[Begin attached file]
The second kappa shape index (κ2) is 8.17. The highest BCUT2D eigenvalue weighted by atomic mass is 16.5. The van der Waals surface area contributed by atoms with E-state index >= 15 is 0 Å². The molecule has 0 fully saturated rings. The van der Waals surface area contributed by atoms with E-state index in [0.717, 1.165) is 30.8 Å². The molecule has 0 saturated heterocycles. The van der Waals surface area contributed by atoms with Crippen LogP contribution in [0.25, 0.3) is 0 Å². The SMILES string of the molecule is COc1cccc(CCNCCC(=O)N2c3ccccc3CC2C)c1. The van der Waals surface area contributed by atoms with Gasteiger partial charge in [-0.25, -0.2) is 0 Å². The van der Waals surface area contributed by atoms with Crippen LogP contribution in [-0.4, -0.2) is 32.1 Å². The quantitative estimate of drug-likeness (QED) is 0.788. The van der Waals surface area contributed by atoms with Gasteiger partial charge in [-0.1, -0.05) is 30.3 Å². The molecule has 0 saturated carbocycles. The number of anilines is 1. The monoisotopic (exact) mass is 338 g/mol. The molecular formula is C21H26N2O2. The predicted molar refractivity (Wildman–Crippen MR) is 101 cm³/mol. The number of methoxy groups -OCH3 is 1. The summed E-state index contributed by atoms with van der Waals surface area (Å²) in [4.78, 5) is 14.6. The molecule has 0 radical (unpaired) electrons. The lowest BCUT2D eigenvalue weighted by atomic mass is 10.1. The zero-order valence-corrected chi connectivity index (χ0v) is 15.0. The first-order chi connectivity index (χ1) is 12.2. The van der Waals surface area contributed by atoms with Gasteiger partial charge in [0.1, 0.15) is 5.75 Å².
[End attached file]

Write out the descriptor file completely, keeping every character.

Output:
The second kappa shape index (κ2) is 8.17. The highest BCUT2D eigenvalue weighted by atomic mass is 16.5. The van der Waals surface area contributed by atoms with E-state index >= 15 is 0 Å². The molecule has 0 fully saturated rings. The van der Waals surface area contributed by atoms with E-state index in [0.717, 1.165) is 30.8 Å². The molecule has 0 saturated heterocycles. The van der Waals surface area contributed by atoms with Crippen LogP contribution in [0.25, 0.3) is 0 Å². The SMILES string of the molecule is COc1cccc(CCNCCC(=O)N2c3ccccc3CC2C)c1. The van der Waals surface area contributed by atoms with Gasteiger partial charge in [-0.25, -0.2) is 0 Å². The van der Waals surface area contributed by atoms with Crippen LogP contribution in [-0.4, -0.2) is 32.1 Å². The quantitative estimate of drug-likeness (QED) is 0.788. The van der Waals surface area contributed by atoms with Gasteiger partial charge in [-0.1, -0.05) is 30.3 Å². The molecule has 0 saturated carbocycles. The number of anilines is 1. The monoisotopic (exact) mass is 338 g/mol. The molecular formula is C21H26N2O2. The predicted molar refractivity (Wildman–Crippen MR) is 101 cm³/mol. The number of methoxy groups -OCH3 is 1. The summed E-state index contributed by atoms with van der Waals surface area (Å²) in [4.78, 5) is 14.6. The molecule has 0 radical (unpaired) electrons. The lowest BCUT2D eigenvalue weighted by atomic mass is 10.1. The zero-order valence-corrected chi connectivity index (χ0v) is 15.0. The first-order chi connectivity index (χ1) is 12.2. The van der Waals surface area contributed by atoms with Gasteiger partial charge in [0.1, 0.15) is 5.75 Å².